|Jack Bogle of Vanguard Group|
President Obama's sweeping proposals on gun control grabbed the nation's attention yesterday, and they even showed the kind of political courage that has been all too lacking in his administration--at least in the view of many of us on the left. We applaud the president's actions in the wake of the massacre at Sandy Hook Elementary School in Newtown, Connecticut, but we suspect the public already has largely forgotten about the investment firms that fuel America's gun culture.
That might be because one of those firms, Vanguard Group of Malvern, Pennsylvania, has done a masterful job of deflecting attention from its support for some of our nation's top gun manufacturers. And that might be because Vanguard Group, led by founder John C. "Jack" Bogle, has a lot of practice at covering up its questionable actions as America's largest mutual-fund company.
For example, most citizens probably have no idea that Vanguard Group is one of the primary supporters of private prisons, which are riddled with corruption. On a smaller scale, Vanguard is the No. 1 investor in Campus Crest Communities, the Charlotte-based company that has become a major player in the effort to privatize student housing at publicly funded universities. Never mind that CEO Ted Rollins has a documented history as a child abuser, including a conviction for assault on his 16-year-old stepson and an investigation based on a citizen complaint of suspected child sexual abuse involving the same stepson.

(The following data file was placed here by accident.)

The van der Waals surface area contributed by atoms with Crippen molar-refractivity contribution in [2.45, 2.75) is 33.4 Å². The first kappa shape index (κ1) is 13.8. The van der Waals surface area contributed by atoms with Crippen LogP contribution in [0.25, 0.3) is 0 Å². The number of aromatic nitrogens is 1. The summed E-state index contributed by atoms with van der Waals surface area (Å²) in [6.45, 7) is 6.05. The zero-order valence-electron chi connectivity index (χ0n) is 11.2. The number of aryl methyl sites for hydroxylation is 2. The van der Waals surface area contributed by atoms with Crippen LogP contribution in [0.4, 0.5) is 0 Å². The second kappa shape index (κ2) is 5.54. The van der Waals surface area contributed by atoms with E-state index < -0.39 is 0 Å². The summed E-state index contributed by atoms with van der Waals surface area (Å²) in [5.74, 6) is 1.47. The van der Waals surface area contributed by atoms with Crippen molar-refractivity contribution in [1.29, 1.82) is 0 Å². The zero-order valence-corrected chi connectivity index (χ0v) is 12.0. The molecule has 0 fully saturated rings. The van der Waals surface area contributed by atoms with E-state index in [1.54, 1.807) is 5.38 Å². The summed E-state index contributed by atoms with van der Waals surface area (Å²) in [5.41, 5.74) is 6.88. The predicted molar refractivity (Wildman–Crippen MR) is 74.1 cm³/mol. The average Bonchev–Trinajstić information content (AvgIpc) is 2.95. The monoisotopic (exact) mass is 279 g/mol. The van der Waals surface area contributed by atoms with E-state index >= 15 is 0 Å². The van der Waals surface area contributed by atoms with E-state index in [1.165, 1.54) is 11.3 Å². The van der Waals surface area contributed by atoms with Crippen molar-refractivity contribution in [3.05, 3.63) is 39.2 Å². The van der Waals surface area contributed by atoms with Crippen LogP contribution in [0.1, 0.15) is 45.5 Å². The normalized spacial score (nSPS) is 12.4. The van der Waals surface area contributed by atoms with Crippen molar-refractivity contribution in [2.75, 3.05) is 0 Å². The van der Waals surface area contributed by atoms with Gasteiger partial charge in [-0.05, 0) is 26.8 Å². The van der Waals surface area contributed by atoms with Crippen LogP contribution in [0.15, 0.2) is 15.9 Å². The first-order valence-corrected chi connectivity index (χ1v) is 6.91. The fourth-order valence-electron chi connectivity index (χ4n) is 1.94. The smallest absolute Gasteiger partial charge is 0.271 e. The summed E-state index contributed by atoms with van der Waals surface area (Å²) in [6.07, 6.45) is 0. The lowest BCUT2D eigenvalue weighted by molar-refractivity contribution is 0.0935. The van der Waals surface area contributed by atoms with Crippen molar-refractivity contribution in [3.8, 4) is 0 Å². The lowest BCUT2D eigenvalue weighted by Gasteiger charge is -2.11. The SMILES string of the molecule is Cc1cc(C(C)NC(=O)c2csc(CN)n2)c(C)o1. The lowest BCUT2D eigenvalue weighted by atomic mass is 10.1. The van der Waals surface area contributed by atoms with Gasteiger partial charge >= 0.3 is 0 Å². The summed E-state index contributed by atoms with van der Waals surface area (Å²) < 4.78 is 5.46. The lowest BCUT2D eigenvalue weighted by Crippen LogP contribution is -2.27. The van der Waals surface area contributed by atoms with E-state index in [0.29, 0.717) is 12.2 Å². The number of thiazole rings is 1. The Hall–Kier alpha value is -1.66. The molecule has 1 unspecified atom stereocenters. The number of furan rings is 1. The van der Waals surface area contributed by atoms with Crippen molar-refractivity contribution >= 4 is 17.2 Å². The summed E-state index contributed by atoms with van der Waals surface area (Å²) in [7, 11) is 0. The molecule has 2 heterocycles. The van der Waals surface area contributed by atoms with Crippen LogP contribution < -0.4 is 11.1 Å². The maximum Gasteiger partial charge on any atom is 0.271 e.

Some investment groups tried to distance themselves from gun manufacturers in the aftermath of the Sandy Hook shooting, but not Vanguard. Company spokesman Doug Hoffman said Vanguard pegs investments toward certain stock index funds, so it often is a passive rather than an active investor.
Published reports show that Vanguard is the No. 1 investor in Smith & Wesson and one of the top investors in Sturm Ruger--and such companies help create weapons that have led to a string of mass killings across the country. But Vanguard's position is to more or less shrug its shoulders and say, "It's all in a day's work for those of us in big-time finance. We can't be held accountable for negative outcomes from our investment decisions."
Perhaps we should excuse Hoffman's nonchalant response to the Newtown massacre because it seems to accurately reflect the view of Vanguard's founder. Jack Bogle appeared on a Philly news-talk program after the Newtown shooting and deflected responsibility as if he were a goalie for the Philadelphia Flyers, the city's NHL hockey team. Here is pretty much the take-home lesson from the Bogle interview:
If we don't invest in gun companies, someone else is going to do it. Besides, we are in no position to tell Smith & Wesson what business it should be in. Are mass shootings bad? Oh yes, but we can't do anything about them.
So much for "socially responsible" investing. Bogle is a bottom-line guy, and you have to give him credit for not pretending to be something else.
Bogle is mostly retired these days, but he remains one of the more talkative types at Vanguard. In upcoming posts, we will take a look at some of Vanguard's other decision makers. We might even give them a chance to explain their financial support for Ted Rollins, despite his history as a child abuser.
Perhaps they will say that Campus Crest Communities, like Smith & Wesson, provides a solid return on investment--and that's all the world of high finance cares about.
Meanwhile, we welcome President Obama's common-sense proposals to control the distribution of deadly weapons. We hope, in time, the president might help shine light on the investment houses that keep the gun industry churning.